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Over the past decade or so, more and more citizens of developed nations have opted out of standard vacations full of relaxing on the beach and visiting small businesses and chosen instead to use their travels abroad to “give back” to a community in need. Coined “Voluntourism,” the practice is as common as it is controversial. Churches, fraternal organizations, and various special interest groups will take small cohorts of eager volunteers all over the planet to accomplish tasks like constructing a building, teaching children at an orphanage, or running the day-to-day operations of a health clinic. Economists and researchers have pointed that, while well-intentioned, some of these programs aren’t as effective as they promise to be. If you’re considering going on a voluntourism tour, here are some important aspects to consider:

Pro: You’ll get a first-hand experience of how the vast majority of the world lives. If you’ve grown up in a Western nation, specifically the US, UK, or a member of the EU, you’re among the richest people on the planet — upwards of half of all earthlings live on under the equivalent of $1 per day. Most citizens of developed nations literally cannot fathom how that’s even possible, but the fact of the matter is that more people live like that than live like Americans. Sometimes, seeing is believing.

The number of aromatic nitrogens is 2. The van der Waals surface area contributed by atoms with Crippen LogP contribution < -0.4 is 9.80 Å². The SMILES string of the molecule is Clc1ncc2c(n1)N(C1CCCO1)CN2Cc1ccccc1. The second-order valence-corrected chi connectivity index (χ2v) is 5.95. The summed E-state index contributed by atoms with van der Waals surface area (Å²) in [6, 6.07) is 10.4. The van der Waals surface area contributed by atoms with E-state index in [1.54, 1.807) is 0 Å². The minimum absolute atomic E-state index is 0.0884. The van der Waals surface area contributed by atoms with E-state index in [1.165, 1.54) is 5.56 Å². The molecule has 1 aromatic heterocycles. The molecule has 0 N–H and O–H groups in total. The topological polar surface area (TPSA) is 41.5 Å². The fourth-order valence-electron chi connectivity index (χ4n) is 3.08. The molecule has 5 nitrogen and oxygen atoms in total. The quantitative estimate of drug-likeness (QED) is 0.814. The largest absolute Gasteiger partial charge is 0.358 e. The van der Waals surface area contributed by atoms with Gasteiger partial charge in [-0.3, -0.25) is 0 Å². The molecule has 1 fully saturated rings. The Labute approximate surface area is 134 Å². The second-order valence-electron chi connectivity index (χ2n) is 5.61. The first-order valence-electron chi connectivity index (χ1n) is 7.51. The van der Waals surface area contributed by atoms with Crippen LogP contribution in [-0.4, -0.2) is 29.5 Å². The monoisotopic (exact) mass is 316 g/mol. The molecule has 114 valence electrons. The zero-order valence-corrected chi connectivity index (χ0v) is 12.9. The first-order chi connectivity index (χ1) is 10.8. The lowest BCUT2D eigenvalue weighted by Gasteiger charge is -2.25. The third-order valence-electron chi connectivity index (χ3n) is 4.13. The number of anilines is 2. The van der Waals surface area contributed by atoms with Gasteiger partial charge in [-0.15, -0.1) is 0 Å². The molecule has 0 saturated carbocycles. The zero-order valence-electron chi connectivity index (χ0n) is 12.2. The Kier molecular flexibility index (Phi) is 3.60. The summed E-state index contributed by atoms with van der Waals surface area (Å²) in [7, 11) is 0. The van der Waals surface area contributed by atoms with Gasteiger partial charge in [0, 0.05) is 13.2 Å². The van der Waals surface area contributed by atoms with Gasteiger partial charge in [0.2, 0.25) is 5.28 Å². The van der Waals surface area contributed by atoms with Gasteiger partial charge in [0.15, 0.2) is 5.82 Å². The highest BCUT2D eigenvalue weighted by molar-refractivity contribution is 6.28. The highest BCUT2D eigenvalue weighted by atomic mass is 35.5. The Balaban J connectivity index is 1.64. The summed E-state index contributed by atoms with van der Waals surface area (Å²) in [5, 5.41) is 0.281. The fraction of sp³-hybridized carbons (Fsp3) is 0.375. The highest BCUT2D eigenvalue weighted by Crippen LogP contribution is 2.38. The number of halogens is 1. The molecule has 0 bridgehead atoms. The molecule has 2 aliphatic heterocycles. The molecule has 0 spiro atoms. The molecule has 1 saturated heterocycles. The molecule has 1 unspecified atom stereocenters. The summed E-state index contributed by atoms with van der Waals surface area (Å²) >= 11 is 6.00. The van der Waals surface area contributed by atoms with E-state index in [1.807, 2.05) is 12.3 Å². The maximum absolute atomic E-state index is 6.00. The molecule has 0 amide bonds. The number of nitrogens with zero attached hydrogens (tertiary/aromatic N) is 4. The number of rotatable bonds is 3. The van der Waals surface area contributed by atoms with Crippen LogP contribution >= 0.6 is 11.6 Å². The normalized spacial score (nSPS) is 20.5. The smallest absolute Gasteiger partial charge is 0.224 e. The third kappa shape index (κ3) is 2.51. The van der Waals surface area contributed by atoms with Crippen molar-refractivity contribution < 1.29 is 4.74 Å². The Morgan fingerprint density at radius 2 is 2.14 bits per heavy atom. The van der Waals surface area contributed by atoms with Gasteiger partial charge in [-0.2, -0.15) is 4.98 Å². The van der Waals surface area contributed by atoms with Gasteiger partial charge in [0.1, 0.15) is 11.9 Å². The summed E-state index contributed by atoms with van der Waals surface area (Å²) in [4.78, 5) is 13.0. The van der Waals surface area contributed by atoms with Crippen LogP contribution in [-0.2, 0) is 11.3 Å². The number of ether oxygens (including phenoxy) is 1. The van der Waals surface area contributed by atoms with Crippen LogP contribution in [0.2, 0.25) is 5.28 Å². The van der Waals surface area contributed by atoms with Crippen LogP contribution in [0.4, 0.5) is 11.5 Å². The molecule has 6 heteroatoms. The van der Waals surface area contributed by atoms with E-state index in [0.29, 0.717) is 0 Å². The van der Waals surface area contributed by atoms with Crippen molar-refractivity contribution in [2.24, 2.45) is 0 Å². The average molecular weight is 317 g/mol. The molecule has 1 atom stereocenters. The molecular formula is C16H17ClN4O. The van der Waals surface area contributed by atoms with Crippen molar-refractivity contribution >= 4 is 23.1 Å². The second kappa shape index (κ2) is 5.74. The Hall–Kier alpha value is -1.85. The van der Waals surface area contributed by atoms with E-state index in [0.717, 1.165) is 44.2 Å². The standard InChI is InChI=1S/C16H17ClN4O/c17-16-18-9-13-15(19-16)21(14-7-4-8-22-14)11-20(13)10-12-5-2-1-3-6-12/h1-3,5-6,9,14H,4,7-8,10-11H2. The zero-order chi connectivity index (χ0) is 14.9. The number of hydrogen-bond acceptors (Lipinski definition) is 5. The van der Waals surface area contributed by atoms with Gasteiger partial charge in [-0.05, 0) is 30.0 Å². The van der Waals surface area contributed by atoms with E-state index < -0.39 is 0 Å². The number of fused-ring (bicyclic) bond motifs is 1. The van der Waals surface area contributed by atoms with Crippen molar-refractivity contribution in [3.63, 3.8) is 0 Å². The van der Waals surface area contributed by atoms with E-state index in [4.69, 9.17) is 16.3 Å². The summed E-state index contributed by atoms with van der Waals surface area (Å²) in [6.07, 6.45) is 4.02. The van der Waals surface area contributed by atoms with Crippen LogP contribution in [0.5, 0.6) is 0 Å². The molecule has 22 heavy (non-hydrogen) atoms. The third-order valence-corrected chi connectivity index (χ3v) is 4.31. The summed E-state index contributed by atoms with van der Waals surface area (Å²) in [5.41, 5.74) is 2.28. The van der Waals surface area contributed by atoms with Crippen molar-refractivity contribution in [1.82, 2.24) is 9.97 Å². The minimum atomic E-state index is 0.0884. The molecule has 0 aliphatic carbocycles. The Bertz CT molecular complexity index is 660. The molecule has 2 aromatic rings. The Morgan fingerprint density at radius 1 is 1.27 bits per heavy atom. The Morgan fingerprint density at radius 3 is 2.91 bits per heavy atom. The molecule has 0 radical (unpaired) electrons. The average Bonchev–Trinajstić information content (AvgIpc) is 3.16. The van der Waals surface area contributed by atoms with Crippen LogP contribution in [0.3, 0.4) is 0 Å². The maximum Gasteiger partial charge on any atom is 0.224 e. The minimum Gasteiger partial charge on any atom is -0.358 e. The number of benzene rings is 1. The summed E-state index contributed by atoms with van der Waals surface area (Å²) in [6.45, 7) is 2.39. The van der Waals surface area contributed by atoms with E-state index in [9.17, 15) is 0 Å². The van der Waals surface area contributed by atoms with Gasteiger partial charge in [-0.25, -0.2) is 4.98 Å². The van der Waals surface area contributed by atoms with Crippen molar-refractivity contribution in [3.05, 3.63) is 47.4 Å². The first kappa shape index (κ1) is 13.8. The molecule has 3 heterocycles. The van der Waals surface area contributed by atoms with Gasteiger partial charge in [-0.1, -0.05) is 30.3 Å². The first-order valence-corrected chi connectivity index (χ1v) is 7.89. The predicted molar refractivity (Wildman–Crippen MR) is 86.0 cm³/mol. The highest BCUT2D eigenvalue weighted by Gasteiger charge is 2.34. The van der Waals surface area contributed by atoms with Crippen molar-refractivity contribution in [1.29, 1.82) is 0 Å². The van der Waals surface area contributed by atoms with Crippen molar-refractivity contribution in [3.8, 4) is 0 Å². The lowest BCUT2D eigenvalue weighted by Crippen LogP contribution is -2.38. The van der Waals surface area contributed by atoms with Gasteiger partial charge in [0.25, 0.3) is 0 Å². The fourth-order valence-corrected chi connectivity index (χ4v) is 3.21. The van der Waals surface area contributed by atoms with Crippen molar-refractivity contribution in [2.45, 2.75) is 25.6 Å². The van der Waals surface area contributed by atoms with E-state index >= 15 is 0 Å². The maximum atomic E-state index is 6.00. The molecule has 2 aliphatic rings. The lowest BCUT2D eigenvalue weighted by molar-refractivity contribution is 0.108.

Con: You get to go back home afterward. Perhaps the biggest criticism of voluntourism is that it treats poverty like a museum exhibit, not the global crisis killing thousands of men, women, and children daily. Critics of voluntourism have noted that the organizations make money by running trips to impoverished nations, and that money doesn’t necessarily make it to the people¬†who need it most.

Pro: You get to make a tangible difference. People returning from trips of this nature often report that they felt they could put their privilege to good use by giving back to those who need the most help. Whether they were working on construction or simply caring for babies who don’t get the nurturing care they need at their underfunded and overcrowded daycare, people return from these trips with a sense of accomplishment and a fire to do more work in the field of alleviating poverty.

Con: The effect of your work is short-lived. Unless you’re a highly skilled person like a doctor or an engineer, you may not have the skills necessary to be doing the kind of high-quality work that the community needs done. Furthermore, especially with child care, you may wind up doing some long-term damage. Even if you and a child bond deeply while you’re visiting, that bond is likely gone forever once you return home, leaving a child with trust issues and separation anxiety.

All in all, it’s important to evaluate why you’re going on your trip and what skills you bring to the area.